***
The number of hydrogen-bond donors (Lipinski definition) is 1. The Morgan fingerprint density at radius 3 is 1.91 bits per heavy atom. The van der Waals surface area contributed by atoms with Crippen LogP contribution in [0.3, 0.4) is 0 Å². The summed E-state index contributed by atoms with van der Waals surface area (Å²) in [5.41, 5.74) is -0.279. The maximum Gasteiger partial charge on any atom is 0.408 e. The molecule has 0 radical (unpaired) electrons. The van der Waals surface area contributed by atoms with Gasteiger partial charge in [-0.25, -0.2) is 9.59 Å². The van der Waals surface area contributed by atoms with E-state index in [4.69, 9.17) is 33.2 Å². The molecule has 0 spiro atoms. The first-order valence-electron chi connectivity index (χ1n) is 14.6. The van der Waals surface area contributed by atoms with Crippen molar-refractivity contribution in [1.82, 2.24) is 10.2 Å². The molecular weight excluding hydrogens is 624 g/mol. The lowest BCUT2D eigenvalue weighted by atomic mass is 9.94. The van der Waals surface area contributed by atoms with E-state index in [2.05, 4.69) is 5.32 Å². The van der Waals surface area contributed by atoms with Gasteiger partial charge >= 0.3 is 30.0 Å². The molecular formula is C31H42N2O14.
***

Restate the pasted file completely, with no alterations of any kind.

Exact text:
The number of hydrogen-bond donors (Lipinski definition) is 1. The Morgan fingerprint density at radius 3 is 1.91 bits per heavy atom. The van der Waals surface area contributed by atoms with Crippen LogP contribution in [0.3, 0.4) is 0 Å². The summed E-state index contributed by atoms with van der Waals surface area (Å²) in [5.41, 5.74) is -0.279. The maximum Gasteiger partial charge on any atom is 0.408 e. The molecule has 0 radical (unpaired) electrons. The van der Waals surface area contributed by atoms with Gasteiger partial charge in [-0.25, -0.2) is 9.59 Å². The van der Waals surface area contributed by atoms with E-state index in [4.69, 9.17) is 33.2 Å². The molecule has 0 spiro atoms. The first-order valence-electron chi connectivity index (χ1n) is 14.6. The van der Waals surface area contributed by atoms with Crippen molar-refractivity contribution in [1.82, 2.24) is 10.2 Å². The molecular weight excluding hydrogens is 624 g/mol. The lowest BCUT2D eigenvalue weighted by atomic mass is 9.94. The van der Waals surface area contributed by atoms with E-state index in [2.05, 4.69) is 5.32 Å². The van der Waals surface area contributed by atoms with Gasteiger partial charge >= 0.3 is 30.0 Å². The molecular formula is C31H42N2O14.